My diarists are my principal research assistants among the Canela when I am there. We have known each other very well over a long period of time. I believe that translating materials for years has developed the mental abilities of these particular individuals. I also hope that my working closely with them in their village is helping them develop ideas about how to solve some of their people's problems. They may also pick up ideas from me about how to help their people get along better in the Brazilian world.

Last fall I lived among the Canela for three months to carry out a census with the help of two Brazilian ethnologists and an American photographer. This census-taking was more than just counting names, ages, sexes, births, deaths, and relationships. It included many questions about how the society was changing. The following are a few of my questions to men: Do you hunt the larger game animals (deer, ostriches, wild boar, etc.)? How large is the field you planted this year and with what staples (manioc, rice, beans, etc.)? Which ones of the ancient taboos against certain foods and sex are you practicing? Are you a Protestant or a Catholic? Does your family sell produce in the open markets, and if so, where, to whom, and how many kilos? Do you believe that Awkhêê (their culture hero) is going to come back to earth to save your people? Or, do you believe that relying on your own hard work in the farms will save your family from the hunger that appears during the lean months of the year? I had asked similar questions, and others, during the censuses of 1993, 1979, 1975 and 1970. Thus, I can say, after reviewing the earlier censuses, that young Canela are losing their ability to kill large game, that young men are planting larger farms, that the taboos are disappearing, that fewer Canela are Protestants these days, that slightly more produce is being sold in the markets, and that the reliance on Awkhêê is increasing.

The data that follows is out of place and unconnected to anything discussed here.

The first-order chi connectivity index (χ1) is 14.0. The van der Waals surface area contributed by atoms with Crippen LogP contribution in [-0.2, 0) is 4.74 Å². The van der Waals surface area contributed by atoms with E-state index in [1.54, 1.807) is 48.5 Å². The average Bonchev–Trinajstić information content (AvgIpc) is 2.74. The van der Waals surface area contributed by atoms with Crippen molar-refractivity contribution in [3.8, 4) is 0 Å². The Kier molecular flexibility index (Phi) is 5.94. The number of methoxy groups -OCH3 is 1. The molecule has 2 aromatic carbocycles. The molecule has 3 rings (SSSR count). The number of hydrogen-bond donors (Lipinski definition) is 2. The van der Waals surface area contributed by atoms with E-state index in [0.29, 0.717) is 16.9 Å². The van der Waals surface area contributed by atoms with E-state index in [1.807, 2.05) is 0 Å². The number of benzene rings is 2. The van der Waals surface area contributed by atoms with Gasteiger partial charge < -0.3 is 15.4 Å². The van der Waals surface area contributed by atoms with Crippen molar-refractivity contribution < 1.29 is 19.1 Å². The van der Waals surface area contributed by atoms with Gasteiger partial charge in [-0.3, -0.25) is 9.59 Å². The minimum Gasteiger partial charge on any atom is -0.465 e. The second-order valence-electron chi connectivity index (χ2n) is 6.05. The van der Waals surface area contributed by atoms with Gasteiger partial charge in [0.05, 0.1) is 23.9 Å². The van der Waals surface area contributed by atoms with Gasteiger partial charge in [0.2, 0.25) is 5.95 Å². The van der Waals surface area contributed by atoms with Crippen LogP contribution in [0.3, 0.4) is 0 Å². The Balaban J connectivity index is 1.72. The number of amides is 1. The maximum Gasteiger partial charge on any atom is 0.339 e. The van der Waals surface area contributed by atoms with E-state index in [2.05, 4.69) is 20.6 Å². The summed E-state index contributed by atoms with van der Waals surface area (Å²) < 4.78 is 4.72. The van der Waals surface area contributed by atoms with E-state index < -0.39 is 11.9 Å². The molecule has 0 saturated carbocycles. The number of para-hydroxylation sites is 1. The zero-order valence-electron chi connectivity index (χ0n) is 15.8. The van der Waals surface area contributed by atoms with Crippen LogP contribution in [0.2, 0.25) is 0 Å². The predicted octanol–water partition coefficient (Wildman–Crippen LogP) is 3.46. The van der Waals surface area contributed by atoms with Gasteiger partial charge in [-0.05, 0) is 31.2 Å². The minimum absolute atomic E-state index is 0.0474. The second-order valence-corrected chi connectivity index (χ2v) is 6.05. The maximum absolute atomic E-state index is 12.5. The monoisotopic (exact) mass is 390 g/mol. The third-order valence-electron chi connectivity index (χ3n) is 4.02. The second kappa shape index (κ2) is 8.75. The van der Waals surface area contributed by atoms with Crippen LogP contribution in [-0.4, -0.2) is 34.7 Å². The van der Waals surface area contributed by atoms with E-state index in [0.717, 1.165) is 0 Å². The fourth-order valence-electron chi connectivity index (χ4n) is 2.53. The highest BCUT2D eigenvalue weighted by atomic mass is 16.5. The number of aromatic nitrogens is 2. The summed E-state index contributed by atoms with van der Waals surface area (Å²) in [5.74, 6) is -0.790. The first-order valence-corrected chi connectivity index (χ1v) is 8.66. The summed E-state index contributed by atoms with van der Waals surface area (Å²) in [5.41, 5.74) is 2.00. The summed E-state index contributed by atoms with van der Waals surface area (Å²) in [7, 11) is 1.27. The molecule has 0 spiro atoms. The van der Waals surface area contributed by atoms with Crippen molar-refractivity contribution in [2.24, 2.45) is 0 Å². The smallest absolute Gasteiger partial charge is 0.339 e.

The book I still hope to write will be about Canela sociocultural change over a one-hundred-year period. When I first arrived among the Canela in 1957, Nimuendajú's book on the Canela helped me update the years since his time there in the 1930s. The memories of old men and women helped me learn about their life styles from the 1890s to the 1930s. For instance, one day in 1960, the old Antônio Diogo (about 80) took me to a village site occupied during the 1890s to tell me about what he had done at some of the house sites, in the plaza, and down by the swimming hole, when he was an adolescent there. His stories are precious.

Another book that should be written is on the Canela festival-pageant system, which is vast, dramatic, and full of symbolism. However, I was born in 1924, so my years are numbered. Thus, my highest priority should be working on my archives—field notes, photographs, videos, tape recordings, Canela diaries, censuses, as well as my own "head notes" (memories). I must do this to process them into a form that others can use. Our responsibility as professionals is to pass on to posterity as much of our research as we can. I have been blessed with excellent field conditions among the Canela, as well as funding and support from the Smithsonian staff. If health permits, I hope to continue adding to the record of this admirable people.